CRADLE OF LIFE: The story of the Magaliesberg and the Cradle of Humankind by Vincent Carruthers. Published by Struik Nature, 2019.
No matter how dedicated a student, how rapid a reader, how enthusiastic an amateur, no one can absorb this amazing accumulation of knowledge in one sitting. Or even three. This is a treasure house - profusely illustrated - of the evolution of life up to the present, as found in the Cradle of Humankind World Heritage Site in the Magaliesberg Biosphere Reserve.
Author and award-winning environmentalist Vincent Carruthers – who has spent his adult life living and working in the Magaliesberg, takes us along a timeline, from the birth of our planet through to the 21st century. What an extraordianary journey he presents, as we unearth the formation of our landscapes, the emergence of life, the rise of humankind. On we go through the Stone and Iron ages, early settlements, migrations, wars and modern developments.
The greater Magaliesberg has a unique geology, history, and biodiversity. Paleontologists, archaeologists, botanists, military historians and environmental lawyers were all among the academics and specialists that Carruthers worked with during his endeavours to get the entire Cradle-Magaliesberg region registered by UNESCO as a Biosphere Reserve. A decade later the proclamation took place in Paris in 2015.
Main chamber Sterkfontein Caves.
The book opens with the birth of our planet, 13,800 million years ago. Fast forward to 3,100 million years ago and we learn about the first landmass, then about The Magaliesberg and the Pretoria Group at mere 2,350 million years back. In the section headed Africa, time moves on to the breakup of Gondwana, mammal and primate evolution at 65 million, and climate change and the spread of grasslands at 15 million years ago.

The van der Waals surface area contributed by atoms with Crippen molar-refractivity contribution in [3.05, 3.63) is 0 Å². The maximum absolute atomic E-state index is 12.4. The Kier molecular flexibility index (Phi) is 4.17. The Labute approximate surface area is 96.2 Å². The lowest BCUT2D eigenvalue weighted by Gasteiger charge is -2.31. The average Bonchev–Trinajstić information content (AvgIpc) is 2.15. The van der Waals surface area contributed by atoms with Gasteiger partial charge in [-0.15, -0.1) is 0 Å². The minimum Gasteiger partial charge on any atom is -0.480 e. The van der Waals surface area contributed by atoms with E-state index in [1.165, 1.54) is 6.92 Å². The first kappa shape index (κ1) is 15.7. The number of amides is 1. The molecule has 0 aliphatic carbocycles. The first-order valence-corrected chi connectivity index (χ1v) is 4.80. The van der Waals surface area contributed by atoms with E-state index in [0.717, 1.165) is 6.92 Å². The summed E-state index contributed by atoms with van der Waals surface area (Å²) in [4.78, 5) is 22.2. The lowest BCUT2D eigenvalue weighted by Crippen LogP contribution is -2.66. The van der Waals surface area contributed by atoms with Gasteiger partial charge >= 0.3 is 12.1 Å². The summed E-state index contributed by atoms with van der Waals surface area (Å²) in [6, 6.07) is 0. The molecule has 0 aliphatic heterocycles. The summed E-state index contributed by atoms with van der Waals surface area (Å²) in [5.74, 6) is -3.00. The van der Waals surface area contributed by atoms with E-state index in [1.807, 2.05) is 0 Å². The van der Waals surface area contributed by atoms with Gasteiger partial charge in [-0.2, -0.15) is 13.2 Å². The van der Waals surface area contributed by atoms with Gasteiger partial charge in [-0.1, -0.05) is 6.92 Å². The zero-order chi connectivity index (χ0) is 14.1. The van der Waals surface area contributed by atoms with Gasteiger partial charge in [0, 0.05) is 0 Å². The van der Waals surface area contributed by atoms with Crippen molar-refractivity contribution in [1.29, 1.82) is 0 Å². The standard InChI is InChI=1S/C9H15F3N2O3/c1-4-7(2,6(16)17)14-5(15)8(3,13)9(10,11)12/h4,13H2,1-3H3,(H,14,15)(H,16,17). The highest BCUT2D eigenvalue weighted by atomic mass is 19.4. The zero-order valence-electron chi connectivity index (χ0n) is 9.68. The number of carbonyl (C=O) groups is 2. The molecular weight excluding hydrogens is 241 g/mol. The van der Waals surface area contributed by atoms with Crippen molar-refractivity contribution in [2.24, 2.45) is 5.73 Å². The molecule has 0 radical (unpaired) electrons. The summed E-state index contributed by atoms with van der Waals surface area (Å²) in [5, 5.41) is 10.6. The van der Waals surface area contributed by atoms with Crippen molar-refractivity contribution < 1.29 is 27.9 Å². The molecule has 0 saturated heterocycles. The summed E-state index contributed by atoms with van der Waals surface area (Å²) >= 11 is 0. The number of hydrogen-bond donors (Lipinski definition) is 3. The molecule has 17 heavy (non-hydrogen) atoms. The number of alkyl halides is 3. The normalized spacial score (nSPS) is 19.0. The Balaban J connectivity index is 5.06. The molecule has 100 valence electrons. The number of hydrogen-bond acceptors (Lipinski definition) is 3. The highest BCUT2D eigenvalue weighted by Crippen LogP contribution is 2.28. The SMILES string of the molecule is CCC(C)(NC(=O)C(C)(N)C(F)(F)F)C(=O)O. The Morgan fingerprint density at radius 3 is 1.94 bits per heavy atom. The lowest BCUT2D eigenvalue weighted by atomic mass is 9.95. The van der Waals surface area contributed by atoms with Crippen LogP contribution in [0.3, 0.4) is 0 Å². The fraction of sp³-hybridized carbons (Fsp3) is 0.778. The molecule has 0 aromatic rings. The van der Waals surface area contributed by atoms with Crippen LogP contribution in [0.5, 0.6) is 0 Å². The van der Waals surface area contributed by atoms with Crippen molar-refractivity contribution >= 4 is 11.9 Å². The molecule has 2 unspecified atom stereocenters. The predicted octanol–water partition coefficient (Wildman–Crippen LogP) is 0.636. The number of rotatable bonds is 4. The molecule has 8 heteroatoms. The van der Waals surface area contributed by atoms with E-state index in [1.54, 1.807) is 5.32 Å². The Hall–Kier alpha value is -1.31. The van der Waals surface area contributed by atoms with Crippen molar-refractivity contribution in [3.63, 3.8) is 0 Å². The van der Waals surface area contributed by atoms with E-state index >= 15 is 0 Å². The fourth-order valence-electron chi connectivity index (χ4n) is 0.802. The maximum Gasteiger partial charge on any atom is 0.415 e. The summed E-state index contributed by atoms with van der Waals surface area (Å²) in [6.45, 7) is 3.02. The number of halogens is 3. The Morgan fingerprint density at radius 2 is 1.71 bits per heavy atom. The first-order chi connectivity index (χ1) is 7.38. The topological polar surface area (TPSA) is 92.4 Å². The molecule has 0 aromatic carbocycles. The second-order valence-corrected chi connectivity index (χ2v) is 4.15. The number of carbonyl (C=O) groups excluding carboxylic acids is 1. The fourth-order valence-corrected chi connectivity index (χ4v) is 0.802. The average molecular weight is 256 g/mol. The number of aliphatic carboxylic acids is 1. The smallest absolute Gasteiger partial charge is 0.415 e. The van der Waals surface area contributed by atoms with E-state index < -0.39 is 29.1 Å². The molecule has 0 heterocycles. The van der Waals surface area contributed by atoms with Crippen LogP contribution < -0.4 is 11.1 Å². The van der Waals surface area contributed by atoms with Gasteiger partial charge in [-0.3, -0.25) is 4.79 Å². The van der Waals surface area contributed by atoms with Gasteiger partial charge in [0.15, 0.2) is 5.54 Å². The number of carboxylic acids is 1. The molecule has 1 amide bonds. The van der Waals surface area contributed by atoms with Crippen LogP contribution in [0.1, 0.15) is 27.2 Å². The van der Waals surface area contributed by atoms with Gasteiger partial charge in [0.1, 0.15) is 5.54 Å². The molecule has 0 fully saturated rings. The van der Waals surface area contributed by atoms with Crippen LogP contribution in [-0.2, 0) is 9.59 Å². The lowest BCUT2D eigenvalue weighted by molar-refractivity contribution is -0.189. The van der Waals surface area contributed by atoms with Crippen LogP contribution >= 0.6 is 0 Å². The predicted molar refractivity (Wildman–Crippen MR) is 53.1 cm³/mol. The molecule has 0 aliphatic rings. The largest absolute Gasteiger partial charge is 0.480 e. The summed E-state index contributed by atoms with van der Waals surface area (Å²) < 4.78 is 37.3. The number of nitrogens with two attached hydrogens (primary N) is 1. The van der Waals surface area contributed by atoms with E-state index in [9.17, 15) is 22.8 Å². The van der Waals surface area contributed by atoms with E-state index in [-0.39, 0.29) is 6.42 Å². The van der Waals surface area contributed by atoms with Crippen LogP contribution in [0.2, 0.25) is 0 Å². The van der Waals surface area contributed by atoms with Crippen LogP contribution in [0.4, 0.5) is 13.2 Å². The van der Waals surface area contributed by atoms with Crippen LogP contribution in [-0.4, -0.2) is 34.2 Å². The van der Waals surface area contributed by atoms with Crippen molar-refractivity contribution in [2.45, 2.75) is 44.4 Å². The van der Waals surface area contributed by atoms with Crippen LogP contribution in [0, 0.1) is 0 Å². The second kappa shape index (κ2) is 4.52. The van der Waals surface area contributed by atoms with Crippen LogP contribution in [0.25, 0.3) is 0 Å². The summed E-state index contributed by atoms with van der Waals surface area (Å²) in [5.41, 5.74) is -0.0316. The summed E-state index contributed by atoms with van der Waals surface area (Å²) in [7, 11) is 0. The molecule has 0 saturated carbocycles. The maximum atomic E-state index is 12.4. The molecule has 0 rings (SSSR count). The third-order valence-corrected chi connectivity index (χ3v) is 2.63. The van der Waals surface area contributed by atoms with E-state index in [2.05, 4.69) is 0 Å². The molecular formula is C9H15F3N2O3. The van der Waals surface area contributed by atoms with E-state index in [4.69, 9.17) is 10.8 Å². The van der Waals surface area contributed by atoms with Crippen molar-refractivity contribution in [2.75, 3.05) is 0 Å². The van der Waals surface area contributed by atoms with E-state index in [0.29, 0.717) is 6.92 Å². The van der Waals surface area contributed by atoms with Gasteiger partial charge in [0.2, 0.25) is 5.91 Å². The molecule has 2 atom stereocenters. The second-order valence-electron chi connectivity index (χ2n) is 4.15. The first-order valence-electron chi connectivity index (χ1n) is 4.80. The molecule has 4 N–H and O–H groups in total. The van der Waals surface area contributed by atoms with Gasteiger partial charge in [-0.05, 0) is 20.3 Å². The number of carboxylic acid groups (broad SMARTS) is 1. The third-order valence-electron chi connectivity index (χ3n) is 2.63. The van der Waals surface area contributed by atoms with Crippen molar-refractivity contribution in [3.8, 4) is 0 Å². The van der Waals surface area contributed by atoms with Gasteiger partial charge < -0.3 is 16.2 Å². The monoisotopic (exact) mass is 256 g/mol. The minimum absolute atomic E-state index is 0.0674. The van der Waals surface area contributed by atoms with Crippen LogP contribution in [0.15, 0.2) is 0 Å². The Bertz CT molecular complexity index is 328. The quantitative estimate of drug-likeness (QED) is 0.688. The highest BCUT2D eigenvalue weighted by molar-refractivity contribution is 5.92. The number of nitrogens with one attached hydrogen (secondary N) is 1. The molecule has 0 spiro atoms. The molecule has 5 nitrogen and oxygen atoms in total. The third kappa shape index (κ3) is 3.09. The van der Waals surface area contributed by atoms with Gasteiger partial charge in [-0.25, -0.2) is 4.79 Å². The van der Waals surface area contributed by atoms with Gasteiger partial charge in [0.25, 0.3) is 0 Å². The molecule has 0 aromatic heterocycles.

Humans enter the scene in Part 2, sub-headed Evolutionary Science. The section ends with the arrival of Homo sapiens some 200 000 years ago. Part three deals with the First People populating the world, the Stone age hunter-gatherers, early farming at Broederstroom (1 600 years ago) and the development of cattle economy as recently as 200 years back.
Maropeng Visitor Centre
There’s more detail in the later chapters covering the 19th century, which includes the South African War and revival of Afrikaner nationalism after World War I. Modern developments make the final part, as in engineering (Hartbeespoort dam), and in science (the Leiden telescopes and Hartebeesthoek radio astronomy observatory.)
Carruthers concludes with the sobering thought that human activity is altering many of the evolutionary processes of the planet, including climate, atmospheric conditions, ecosystems and the hydrosphere. In the midst of this evidence (platinum, chrome and manganese mines and urban pollution) the Cradle-Magaliesberg retains much of its rural character and unspoilt natural environment. It is a model to be emulated because of its combination of scientific endeavour, sustainable economic enterprise, environmental responsibility and community development.
A detailed glossary, bibliography and index complete the text.
The back cover describes this book as “spectacular.” To which I would like to add “and awe-inspiring.”